By Peter Kennedy, Partner and Nicholas Arndt, Lawyer
In 2018, APRA was given powers to regulate non-APRA regulated lenders, if APRA determines at any time that those lenders are materially contributing to financial stability risks.
Those powers are drafted much more narrowly when compared to APRA’s powers over banks (ADI’s).
This was considered to be an appropriate balance, given there are no general public depositors to protect in non-ADI lenders. There are of course often sophisticated investors involved in funding non-bank lenders, such as wealthy individuals or families, other developers or construction firms together with a range of institutional investors (super funds, foreign pension funds, hedge funds and PE firms). However, they are typically considered by regulators to be big enough to look after themselves.
Before exercising these regulatory powers over non-bank lenders, APRA is required to consider efficiency, competition, contestability and competitive neutrality.
APRA has stated that it would consider such things as:
- the overall size of the non-bank sector, with a particular focus on market shares in higher risk lending segments;
- the lending practices of non-bank lenders, to assess whether they are contributing to downward pressure on industry-wide standards;
- potential spill over effects, given the possibility that a reduction in higher-risk lending at APRA-regulated entities could flow to non-bank lenders; and
- insights from other regulators, including in particular the Australian Securities and Investments Commission (ASIC) given its role as the primary regulator of non-bank lenders.
In assessing the market share and overall size of the non-bank sector, APRA was partially blinded by its inability to collect data from all material non-bank lenders under the Financial Sector (Collection of Data) Act 2001 (FSCODA).
The definition of ‘registrable corporation’ in FSCODA was considered to be too limiting in terms of APRA’s ability to collect data, as corporations which engage in material lending activity were not always required to register.
This was borne out in 2019, when media investigations revealed that the RBA’s Financial Stability Department had noted in a memo that “limited data” was available around the scale of non-bank lending to developers.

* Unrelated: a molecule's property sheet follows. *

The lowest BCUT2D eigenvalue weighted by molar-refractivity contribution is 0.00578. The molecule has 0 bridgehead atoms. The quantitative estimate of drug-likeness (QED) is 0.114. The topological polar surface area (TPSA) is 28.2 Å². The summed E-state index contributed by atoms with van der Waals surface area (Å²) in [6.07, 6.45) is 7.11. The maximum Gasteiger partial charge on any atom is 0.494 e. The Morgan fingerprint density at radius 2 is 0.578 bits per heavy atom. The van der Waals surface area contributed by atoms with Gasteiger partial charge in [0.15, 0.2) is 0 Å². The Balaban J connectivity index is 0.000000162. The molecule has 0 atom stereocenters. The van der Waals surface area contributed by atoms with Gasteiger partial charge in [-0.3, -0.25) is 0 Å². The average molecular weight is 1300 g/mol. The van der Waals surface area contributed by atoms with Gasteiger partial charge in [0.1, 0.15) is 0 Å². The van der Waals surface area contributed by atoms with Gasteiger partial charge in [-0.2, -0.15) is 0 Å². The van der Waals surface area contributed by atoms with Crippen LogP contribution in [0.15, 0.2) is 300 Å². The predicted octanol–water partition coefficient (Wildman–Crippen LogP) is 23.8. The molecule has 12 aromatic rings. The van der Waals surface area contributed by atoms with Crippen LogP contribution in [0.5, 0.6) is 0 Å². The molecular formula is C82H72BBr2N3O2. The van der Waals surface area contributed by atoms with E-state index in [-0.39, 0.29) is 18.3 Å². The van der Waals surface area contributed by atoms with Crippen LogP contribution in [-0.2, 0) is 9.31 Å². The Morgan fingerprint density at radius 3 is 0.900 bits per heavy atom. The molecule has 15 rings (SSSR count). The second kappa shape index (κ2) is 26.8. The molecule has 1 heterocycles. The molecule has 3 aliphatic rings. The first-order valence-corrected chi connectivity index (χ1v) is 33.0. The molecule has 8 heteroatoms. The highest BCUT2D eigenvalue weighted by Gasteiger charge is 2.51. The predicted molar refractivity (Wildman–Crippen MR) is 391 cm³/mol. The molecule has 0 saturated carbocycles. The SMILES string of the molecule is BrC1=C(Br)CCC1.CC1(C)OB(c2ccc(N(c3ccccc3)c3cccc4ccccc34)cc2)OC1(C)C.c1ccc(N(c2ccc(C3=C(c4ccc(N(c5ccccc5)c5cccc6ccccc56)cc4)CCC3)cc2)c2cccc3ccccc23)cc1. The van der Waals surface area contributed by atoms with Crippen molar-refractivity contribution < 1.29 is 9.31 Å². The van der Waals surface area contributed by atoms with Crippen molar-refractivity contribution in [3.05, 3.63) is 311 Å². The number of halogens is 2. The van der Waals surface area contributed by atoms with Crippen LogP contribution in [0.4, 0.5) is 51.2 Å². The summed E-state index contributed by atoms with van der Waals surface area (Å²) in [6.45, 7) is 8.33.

The possibility that non-bank lenders could finance an excess supply of apartments is one that is said to have concerned analysts within the RBA’s Financial Stability at least since early 2017.
This inadequate data inhibited the ability of APRA and the Council of Financial Regulators (CFR)* to properly monitor the financial stability implications of the non-ADI lender sector.
APRA’s ability to collect data from non-ADI lenders was improved in 2018 by an alteration of the thresholds so that the obligation to provide statistical data applies if the lender (including non-bank lenders):
- has outstanding debts due to it resulting from the provision of finance which are at least $50 million; or
- in the previous financial year it made loans (or other financing arrangements) under which it provided $50 million.
Non-bank lenders in the home loan sector are already heavily regulated by ASIC under the National Consumer Credit Protection Act, so it may be argued that to that extent and given their overall limited market share, any immediate issues can be addressed through ASIC’s existing powers.
To date APRA has not seen fit to impose prudential standards on the non-bank sector and it has been noted by industry players that if it was to do so, this could materially impact on the appetite of capital market and securitisation investors to continue to provide wholesale funding to the non-bank sector, thereby diminishing competition, especially in the hotly contested home loan sector of the market.
In announcements over recent months, APRA expressed no current intention to further regulate the non-bank sector, but repeated its willingness to do so if it assesses there to be heightened risks to financial stability.
It can be assumed from this, that to date, APRA has not assessed there to be a material risk of this kind.
*Footnote: the Council of Financial Regulators (CFR) has an important role in assessing the level of systemic risk and coordinating regulatory responses across agencies. The CFR is the coordinating body for Australia’s main financial regulatory agencies: APRA, the Australian Securities and Investments Commission, the Reserve Bank of Australia and the Treasury.
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